I have been writing about the unlawful practice of naked short selling for over 10 years and I have watched it needlessly destroy many companies and harm countless investors. The more companies that fight back, the better-and FaceBook could / should be the new poster child for the fight against this prohibited, dishonest, and illegal practice.

    To date, the penalties dished out by the courts and regulatory bodies have been token hand slaps. They are what I like to call "Fines for Crimes." And the legal teams from the major investment banks are formidable and they can string out litigation for decades. Indeed, this is precisely what they have done.

    When traders on Wall Street plunder, they do not use a gun. It is easy for people to understand a mugger with a gun, but the crimes of Wall Street are more difficult to understand and they are often perpetrated without attracting the attention that they deserve. Too many investors do not even realize that they have been robbed, their investments wiped out. This is especially true in cases of naked shorting.

    Although media outlets like the Economist, Bloomberg, and Rolling Stone have brought attention to the problem of naked short selling, generally the media has not done enough. However, a documentary film on the subject has now been made. Here's a short clip.

    There are many who know that Facebook has been targeted by naked short selling, and that is in part why some well known investors such as Mark Cuban have abandoned their interest in your company. A growing number of investors believe you can't fight the big boys on Wall Street. But they are wrong. You have the platform to fight back, and you can make a big difference.

    As I noted, I have been in this slog for a long time, and many others have been waging the battle as well. But for the naked short sellers it has been business as usual, and the regulators whose job is to protect investors have let us down.

    Now it is your company-Facebook-that is under attack. It is your investors who are getting hurt. But this time is different in one respect. Facebook is considered by many people to be not just a company, but a new American icon. The people who use Facebook consider themselves to be part of it. They are an enormous community of 995 million active users, and if they were to know that Facebook were under this illegal and destructive attack, maybe they would voice their objections, and perhaps their collective voice would be heard. This is an opportunity like never before to spread the word.

    But even your voice alone would make a big difference. Because you are the face of Facebook, you are in a unique position to help tackle a problem that has caused immense damage to companies, the markets, investors, and the American economy.

    It is with considerable hope that I (on behalf of thousands of others) now ask you to stand up and fight.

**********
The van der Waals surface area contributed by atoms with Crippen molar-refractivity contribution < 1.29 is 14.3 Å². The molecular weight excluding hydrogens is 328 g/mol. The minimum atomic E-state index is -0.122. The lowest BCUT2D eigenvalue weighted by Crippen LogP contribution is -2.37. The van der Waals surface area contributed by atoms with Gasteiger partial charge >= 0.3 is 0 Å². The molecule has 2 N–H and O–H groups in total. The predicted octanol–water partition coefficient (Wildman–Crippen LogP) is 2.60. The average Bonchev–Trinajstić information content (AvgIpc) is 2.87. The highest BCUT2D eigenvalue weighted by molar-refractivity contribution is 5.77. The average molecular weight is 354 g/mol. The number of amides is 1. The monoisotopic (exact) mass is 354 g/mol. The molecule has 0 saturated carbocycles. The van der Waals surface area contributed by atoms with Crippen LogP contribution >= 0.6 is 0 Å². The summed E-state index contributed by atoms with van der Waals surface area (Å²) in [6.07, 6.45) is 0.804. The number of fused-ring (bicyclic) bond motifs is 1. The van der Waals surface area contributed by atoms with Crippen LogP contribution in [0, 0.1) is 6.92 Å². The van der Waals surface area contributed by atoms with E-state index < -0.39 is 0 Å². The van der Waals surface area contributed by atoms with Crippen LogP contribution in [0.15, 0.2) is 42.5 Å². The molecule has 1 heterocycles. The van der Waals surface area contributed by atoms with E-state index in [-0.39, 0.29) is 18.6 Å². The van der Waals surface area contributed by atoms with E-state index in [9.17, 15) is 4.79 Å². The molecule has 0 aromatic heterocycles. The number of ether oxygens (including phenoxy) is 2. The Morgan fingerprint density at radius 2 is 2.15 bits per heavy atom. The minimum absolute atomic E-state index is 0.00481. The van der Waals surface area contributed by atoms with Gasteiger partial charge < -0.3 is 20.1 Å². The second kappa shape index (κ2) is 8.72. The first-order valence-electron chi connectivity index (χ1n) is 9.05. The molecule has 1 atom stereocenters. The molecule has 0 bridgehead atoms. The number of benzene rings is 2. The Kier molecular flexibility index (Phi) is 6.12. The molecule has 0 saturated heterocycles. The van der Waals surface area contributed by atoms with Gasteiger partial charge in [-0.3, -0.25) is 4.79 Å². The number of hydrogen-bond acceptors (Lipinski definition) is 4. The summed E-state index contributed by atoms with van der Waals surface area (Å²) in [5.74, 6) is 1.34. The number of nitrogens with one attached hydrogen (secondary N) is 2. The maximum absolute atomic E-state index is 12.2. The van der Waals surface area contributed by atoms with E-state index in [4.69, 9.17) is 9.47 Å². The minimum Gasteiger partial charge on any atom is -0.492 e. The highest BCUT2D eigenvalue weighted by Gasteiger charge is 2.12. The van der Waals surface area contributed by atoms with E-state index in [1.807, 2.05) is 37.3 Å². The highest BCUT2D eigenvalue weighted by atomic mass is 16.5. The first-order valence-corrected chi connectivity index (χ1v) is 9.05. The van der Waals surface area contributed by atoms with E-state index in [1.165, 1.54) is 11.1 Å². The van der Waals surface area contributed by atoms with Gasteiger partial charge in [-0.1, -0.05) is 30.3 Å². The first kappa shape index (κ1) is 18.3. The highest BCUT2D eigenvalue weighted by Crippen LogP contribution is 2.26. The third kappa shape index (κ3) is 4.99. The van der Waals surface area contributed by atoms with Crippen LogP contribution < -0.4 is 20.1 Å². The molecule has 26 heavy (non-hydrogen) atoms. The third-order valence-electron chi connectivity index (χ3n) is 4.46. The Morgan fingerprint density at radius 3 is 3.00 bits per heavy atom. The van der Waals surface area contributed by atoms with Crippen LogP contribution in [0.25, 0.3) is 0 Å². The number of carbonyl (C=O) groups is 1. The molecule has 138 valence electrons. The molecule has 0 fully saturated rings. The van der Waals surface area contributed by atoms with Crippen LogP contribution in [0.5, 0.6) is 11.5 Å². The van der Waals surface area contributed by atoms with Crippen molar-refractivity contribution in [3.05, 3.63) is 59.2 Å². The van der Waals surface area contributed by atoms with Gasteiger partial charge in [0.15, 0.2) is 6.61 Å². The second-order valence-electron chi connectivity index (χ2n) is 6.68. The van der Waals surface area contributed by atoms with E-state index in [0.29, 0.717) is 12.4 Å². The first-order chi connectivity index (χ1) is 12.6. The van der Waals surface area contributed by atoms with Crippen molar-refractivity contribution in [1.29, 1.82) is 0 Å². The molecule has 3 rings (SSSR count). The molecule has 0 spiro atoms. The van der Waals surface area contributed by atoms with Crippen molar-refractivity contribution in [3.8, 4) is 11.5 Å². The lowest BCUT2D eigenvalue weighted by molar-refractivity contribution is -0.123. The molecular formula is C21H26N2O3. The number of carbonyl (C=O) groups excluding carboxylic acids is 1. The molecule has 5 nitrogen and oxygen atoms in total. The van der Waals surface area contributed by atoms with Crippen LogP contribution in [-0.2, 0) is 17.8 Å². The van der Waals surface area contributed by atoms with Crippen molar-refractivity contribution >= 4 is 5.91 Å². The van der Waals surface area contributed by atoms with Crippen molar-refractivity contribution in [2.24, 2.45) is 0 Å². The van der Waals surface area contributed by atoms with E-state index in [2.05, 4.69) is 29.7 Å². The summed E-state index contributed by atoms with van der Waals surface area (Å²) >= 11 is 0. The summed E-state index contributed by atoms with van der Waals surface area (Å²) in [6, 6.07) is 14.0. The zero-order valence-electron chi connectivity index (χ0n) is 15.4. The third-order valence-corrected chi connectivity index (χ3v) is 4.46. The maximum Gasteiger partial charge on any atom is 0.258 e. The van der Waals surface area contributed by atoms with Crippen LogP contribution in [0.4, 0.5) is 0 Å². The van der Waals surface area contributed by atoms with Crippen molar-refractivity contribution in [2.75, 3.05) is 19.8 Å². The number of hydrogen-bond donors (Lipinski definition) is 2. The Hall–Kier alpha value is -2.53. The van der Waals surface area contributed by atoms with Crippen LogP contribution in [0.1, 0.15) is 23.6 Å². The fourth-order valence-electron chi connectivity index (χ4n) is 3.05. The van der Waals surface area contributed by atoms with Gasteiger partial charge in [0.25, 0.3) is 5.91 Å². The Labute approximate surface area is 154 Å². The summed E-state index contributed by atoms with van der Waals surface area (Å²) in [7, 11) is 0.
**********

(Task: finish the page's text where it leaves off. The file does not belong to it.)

Contributing to an already bad technical situation, on Thursday Facebook freed up 271 million of its shares, as a 'lockup expired for early investors adding 60% the number of shares that could be traded adding to concerns that have weighed on the stock since the company's initial public offering. The FB shares sold off 6% and closed at new lows of $19.87. On Friday it closed down another 4.13% at $19.05 hugely down from its IPO opening price of $42.05. Wall Street's naked shorts considers this to be a free shot-a chance to steal; they yell "Fire!," and like a machine gun they shoot out sell tickets in an avalanche to overwhelm the natural buyers. That's right; they steal by driving the price of the stock down and cover on the sale of these shares as the longs throw in the towel. While this "bear raid" is an old practice, now with computer driven sell programs it's like swimming against the torrent of Niagara Falls.

    Left unchecked, Wall Street will continue the practice of the naked short attack and drive the stock as far down as possible to make the sellers sell at lowest possible price. They will do all they can to create panic in the market; indeed, obviously the well-crafted panic has already set in. Moreover, the shorts will plant negative stories about Facebook in the financial media, throwing more gasoline on the fire and driving the stock still lower. As I'm sure you know, some are even calling for your removal as CEO.

    So to Mr. Zuckerburg-and to all your young co-workers, and to all the investors who believe in Facebook-a grand welcome to the very tawdry world of Wall Street. You can continue to stand by and watch this happen over and over again, or you can play a major, even decisive role in stopping this singularly brazen heist.

    Mr. Zuckerburg, it is your call.

    One more lick: Is it any wonder that the investment public is abandoning the stock market? As the New York Times recently reported: "Investors withdrew a staggering $33.12 billion from domestic stock market mutual funds in the first seven months of this year, according to the Investment Company Institute, the mutual fund industry trade group."

    Disclosure: I have no positions in any stocks mentioned, and no plans to initiate any positions within the next 72 hours.

    Stocks: BAC, GS, JPM, FB